By Dave Cantor | Published September 2018
Infusing instrumental, minimal and electronic music with meaning can be a fraught endeavor. A listener brings a litany of experiences to bear on any given work, and even if a performer stipulates a framework, it’s relatively easy to discard it, instead choosing to emotionally paint on what’s perceived as a blank slate.
With composer Tim Hecker’s work, which stretches back to the early 2000s and counts collaborations with folks like experimentalist Daniel Lopatin (Oneohtrix Point Never), there’s sometimes an eerie, icy feeling coursing through the recordings. His 2013 album, Virgins (Kranky), took on a political tinge, with Abu Ghraib being referenced on its cover and in a song title, and his 2016 release, Love Streams (4AD), included contributions by Kara-Lis Coverdale and the Icelandic Choir Ensemble, a shadowy current emerging, further darkened by ominous vocals.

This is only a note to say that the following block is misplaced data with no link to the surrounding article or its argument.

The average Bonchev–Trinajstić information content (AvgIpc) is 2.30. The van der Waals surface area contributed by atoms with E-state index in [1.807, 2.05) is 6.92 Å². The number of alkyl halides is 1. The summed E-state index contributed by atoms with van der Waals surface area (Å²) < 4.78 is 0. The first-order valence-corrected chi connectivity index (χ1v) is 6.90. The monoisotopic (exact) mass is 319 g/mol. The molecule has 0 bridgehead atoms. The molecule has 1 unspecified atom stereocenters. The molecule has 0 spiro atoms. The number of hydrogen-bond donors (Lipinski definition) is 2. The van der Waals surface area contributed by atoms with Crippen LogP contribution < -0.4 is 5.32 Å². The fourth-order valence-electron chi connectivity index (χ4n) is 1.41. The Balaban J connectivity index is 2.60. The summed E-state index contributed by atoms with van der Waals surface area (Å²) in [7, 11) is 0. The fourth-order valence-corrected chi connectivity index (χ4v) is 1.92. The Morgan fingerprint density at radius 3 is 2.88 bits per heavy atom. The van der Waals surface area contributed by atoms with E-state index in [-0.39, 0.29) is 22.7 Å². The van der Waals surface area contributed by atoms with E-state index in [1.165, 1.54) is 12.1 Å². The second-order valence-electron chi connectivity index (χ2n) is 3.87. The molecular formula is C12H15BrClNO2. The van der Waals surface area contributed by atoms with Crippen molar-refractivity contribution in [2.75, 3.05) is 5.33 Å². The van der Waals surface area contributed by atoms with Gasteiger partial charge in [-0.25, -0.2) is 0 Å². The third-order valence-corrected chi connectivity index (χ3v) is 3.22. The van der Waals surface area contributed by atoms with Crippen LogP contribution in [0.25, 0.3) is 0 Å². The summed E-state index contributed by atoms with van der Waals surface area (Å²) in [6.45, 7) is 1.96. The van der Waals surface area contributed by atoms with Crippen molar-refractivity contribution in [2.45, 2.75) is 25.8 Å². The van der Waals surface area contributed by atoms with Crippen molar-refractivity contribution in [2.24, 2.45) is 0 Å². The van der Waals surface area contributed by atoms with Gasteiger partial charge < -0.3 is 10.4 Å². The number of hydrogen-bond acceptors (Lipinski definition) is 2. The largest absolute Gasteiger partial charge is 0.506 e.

Coverdale returns for Konoyo, which translates from Japanese to “the world over here,” and is joined by Tokyo Gakuso, a gagaku ensemble trucking in centuries-old court music. The wind instruments, Coverdale’s keyboards and Hecker’s guitar, keys and digital contributions merged in a temple near Tokyo for the recording, turning up jittery results, as on “Keyed Out.” No matter how processed or chiaroscuro the sounds here, Hecker’s collaborators help imbue the album with plaintive humanity; “In Mother Earth Phase” vibrates with what might be akin to profound realizations striking some deep thinker, or the sun briefly piercing the sky on an otherwise overcast day.